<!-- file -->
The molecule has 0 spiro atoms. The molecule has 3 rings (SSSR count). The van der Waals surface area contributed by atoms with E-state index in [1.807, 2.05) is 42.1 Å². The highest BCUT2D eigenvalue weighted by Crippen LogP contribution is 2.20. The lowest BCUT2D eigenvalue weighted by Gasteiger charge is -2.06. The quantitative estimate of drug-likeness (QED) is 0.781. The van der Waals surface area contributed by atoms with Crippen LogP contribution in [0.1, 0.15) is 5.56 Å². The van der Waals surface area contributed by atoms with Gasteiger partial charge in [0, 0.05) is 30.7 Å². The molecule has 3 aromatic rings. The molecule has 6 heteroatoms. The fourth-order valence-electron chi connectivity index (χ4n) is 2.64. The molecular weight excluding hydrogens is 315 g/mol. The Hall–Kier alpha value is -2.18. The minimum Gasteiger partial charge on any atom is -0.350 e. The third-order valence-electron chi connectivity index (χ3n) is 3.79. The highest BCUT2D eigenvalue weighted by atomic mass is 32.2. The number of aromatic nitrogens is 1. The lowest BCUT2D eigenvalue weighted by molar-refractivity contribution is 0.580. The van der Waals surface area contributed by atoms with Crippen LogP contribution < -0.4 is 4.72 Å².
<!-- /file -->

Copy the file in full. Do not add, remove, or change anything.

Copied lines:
The molecule has 0 spiro atoms. The molecule has 3 rings (SSSR count). The van der Waals surface area contributed by atoms with E-state index in [1.807, 2.05) is 42.1 Å². The highest BCUT2D eigenvalue weighted by Crippen LogP contribution is 2.20. The lowest BCUT2D eigenvalue weighted by Gasteiger charge is -2.06. The quantitative estimate of drug-likeness (QED) is 0.781. The van der Waals surface area contributed by atoms with Crippen LogP contribution in [0.1, 0.15) is 5.56 Å². The van der Waals surface area contributed by atoms with Gasteiger partial charge in [0, 0.05) is 30.7 Å². The molecule has 3 aromatic rings. The molecule has 6 heteroatoms. The fourth-order valence-electron chi connectivity index (χ4n) is 2.64. The molecular weight excluding hydrogens is 315 g/mol. The Hall–Kier alpha value is -2.18. The minimum Gasteiger partial charge on any atom is -0.350 e. The third-order valence-electron chi connectivity index (χ3n) is 3.79. The highest BCUT2D eigenvalue weighted by atomic mass is 32.2. The number of aromatic nitrogens is 1. The lowest BCUT2D eigenvalue weighted by molar-refractivity contribution is 0.580. The van der Waals surface area contributed by atoms with Crippen LogP contribution < -0.4 is 4.72 Å².